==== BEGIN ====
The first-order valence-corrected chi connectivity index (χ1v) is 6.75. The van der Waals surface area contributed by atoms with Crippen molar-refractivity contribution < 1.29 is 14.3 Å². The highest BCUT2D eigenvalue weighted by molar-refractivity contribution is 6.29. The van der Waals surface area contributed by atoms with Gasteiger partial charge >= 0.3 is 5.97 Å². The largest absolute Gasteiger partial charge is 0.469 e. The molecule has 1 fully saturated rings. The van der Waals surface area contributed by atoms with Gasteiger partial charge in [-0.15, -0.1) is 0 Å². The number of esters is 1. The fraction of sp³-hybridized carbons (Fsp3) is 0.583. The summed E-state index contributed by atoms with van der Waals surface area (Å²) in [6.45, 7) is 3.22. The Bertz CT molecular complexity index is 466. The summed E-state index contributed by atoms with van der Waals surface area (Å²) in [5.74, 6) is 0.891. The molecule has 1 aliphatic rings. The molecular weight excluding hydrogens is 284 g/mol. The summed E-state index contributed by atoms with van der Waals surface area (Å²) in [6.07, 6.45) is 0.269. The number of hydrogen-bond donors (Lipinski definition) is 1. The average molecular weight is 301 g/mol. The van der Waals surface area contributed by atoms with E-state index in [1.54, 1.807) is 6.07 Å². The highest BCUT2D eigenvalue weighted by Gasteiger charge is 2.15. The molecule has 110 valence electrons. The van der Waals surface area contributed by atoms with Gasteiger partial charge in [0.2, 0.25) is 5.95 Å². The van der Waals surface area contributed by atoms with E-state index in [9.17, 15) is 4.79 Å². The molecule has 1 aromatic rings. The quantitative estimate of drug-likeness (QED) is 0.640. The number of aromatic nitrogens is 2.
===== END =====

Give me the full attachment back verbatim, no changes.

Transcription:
The first-order valence-corrected chi connectivity index (χ1v) is 6.75. The van der Waals surface area contributed by atoms with Crippen molar-refractivity contribution < 1.29 is 14.3 Å². The highest BCUT2D eigenvalue weighted by molar-refractivity contribution is 6.29. The van der Waals surface area contributed by atoms with Gasteiger partial charge >= 0.3 is 5.97 Å². The largest absolute Gasteiger partial charge is 0.469 e. The molecule has 1 fully saturated rings. The van der Waals surface area contributed by atoms with Gasteiger partial charge in [-0.15, -0.1) is 0 Å². The number of esters is 1. The fraction of sp³-hybridized carbons (Fsp3) is 0.583. The summed E-state index contributed by atoms with van der Waals surface area (Å²) in [6.45, 7) is 3.22. The Bertz CT molecular complexity index is 466. The summed E-state index contributed by atoms with van der Waals surface area (Å²) in [5.74, 6) is 0.891. The molecule has 1 aliphatic rings. The molecular weight excluding hydrogens is 284 g/mol. The summed E-state index contributed by atoms with van der Waals surface area (Å²) in [6.07, 6.45) is 0.269. The number of hydrogen-bond donors (Lipinski definition) is 1. The average molecular weight is 301 g/mol. The van der Waals surface area contributed by atoms with E-state index in [1.54, 1.807) is 6.07 Å². The highest BCUT2D eigenvalue weighted by Gasteiger charge is 2.15. The molecule has 110 valence electrons. The van der Waals surface area contributed by atoms with Gasteiger partial charge in [0.2, 0.25) is 5.95 Å². The van der Waals surface area contributed by atoms with E-state index in [9.17, 15) is 4.79 Å². The molecule has 1 aromatic rings. The quantitative estimate of drug-likeness (QED) is 0.640. The number of aromatic nitrogens is 2.